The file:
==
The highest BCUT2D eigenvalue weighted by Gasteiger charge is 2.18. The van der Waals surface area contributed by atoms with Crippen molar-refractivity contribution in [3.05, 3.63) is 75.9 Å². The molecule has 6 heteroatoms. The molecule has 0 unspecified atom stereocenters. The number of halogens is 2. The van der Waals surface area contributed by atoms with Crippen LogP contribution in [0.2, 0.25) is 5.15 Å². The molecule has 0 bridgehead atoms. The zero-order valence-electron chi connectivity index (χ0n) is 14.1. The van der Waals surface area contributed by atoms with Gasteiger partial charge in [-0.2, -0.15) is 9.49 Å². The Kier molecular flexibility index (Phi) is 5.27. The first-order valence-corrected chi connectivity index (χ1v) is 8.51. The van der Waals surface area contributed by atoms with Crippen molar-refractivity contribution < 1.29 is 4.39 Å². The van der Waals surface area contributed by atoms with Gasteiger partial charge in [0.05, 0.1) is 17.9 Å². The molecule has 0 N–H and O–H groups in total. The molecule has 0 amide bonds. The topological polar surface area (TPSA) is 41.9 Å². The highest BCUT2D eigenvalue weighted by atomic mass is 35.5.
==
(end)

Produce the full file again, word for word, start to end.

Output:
The highest BCUT2D eigenvalue weighted by Gasteiger charge is 2.18. The van der Waals surface area contributed by atoms with Crippen molar-refractivity contribution in [3.05, 3.63) is 75.9 Å². The molecule has 6 heteroatoms. The molecule has 0 unspecified atom stereocenters. The number of halogens is 2. The van der Waals surface area contributed by atoms with Crippen LogP contribution in [0.2, 0.25) is 5.15 Å². The molecule has 0 bridgehead atoms. The zero-order valence-electron chi connectivity index (χ0n) is 14.1. The van der Waals surface area contributed by atoms with Gasteiger partial charge in [-0.2, -0.15) is 9.49 Å². The Kier molecular flexibility index (Phi) is 5.27. The first-order valence-corrected chi connectivity index (χ1v) is 8.51. The van der Waals surface area contributed by atoms with Crippen molar-refractivity contribution < 1.29 is 4.39 Å². The van der Waals surface area contributed by atoms with Gasteiger partial charge in [0.05, 0.1) is 17.9 Å². The molecule has 0 N–H and O–H groups in total. The molecule has 0 amide bonds. The topological polar surface area (TPSA) is 41.9 Å². The highest BCUT2D eigenvalue weighted by atomic mass is 35.5.